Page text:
A thorny challenge on the Deschutes River

Trout Unlimited is working to ensure the success of the Pelton-Round Butte Fish Passage Program and conservation of lower River angling opportunity

 

If you’re a trout or steelhead angler in Oregon, you’re probably at least somewhat familiar with issues related to fish passage and native fish on the Deschutes River. Trout Unlimited has been working for the past several years to help resolve these issues, and improve recovery of key salmon and steelhead runs while conserving the diverse angling opportunities found on this famous river.

 

Construction of the Pelton-Round Butte (PRB) Dam complex (Project) in the 1960s completely blocked anadromous (sea-run) fish passage to the upper Deschutes Basin. Early attempts at enabling fish passage past the PRB Project failed and were replaced with hatchery programs intended to mitigate for the loss of upper river habitat. In 2004, a Federal Energy Regulatory Commission (FERC) settlement agreement for the relicensing of the PRB Project was reached between a broad group of stakeholders, including Trout Unlimited, to implement a fish passage program, improve water quality conditions and restore fish habitat, both above and below the dams, as part of the Project’s new FERC license.

 

The new juvenile collection facility can be seen on the right side of this photo

 

Recovery of imperiled fish species is one of the highest priorities for fisheries managers. On rivers like the Deschutes, Snake, and Klamath, where once-prodigious runs of wild salmon and steelhead are now tiny fractions of their former numbers, managers struggle with a delicate balancing act between provision of angling opportunity and species recovery. There is no easy way around this challenge.

 

In an attempt to address this challenge and others, the settlement aims to restore access for native salmon, steelhead and lamprey back into historical habitats and reconnect fragmented populations of native bull and redband trout while providing increased harvest and fishing opportunity as runs recover.  The goals of the settlement are admirable and reflect significant investments from many different stakeholders.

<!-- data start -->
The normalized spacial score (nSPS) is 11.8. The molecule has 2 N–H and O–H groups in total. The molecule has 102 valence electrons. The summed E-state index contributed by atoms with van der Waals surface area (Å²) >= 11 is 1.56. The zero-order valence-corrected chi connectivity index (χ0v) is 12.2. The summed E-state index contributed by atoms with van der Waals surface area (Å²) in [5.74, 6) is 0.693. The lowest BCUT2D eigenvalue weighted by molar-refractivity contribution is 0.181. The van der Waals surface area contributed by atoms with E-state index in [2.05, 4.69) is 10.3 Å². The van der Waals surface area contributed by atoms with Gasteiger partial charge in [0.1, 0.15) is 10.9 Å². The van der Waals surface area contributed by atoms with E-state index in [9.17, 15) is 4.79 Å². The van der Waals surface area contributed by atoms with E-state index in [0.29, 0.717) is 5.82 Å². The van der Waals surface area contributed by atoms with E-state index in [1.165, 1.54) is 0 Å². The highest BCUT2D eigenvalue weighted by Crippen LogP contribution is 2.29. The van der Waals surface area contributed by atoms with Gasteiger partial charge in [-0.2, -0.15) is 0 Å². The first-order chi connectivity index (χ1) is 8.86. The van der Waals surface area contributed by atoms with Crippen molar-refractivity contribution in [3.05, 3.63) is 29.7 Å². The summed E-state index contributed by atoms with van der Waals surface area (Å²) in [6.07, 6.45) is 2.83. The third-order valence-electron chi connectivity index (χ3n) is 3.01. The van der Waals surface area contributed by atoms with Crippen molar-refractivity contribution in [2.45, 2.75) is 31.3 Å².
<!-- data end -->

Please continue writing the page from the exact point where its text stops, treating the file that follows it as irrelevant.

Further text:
In 2011, the fish passage program was initiated and has had mixed success. Salmon, steelhead, and bull trout are currently being transported around the dam complex and are making their way up three tributaries—the upper Deschutes, Metolius, and Crooked Rivers. However, the return numbers are significantly below those required to achieve the settlement’s goal of ecosystem integrity and self-sustaining, harvestable runs of Chinook, steelhead, and sockeye. A new structure, the Selective Water Withdrawal (SWW), has not been as effective as hoped at attracting fish to the collection facility. Additionally, the PRB Project has struggled at times to meet water quality objectives established as part of the relicensing process.

 

The upshot is many guides and anglers feel that the work to restore anadromous fish passage above PRB is shorting the fishery, and native fish populations, below the Project for the uncertain prospect of bringing back salmon and steelhead to their historic habitats in the upper watershed.

 

The left maxillary clip and intact adipose fin identifies this steelhead as most likely being from the reintroduction program.

 

TU and the angler-community associated with our Wild Steelhead Initiative, Wild Steelheaders United, strongly support recovery of imperiled salmonid species, and we believe the vast majority of anglers do as well. The PRB fish passage program is complex and must be given adequate time to work through technical issues and to utilize adaptive management to address real-time challenges. Understandably, many anglers are concerned about the changes observed in the lower river, including reduction of benthic macroinvertebrate populations, changes in timing and duration of insect hatches, as well as an increased incidence of small mouth bass and black spot disease.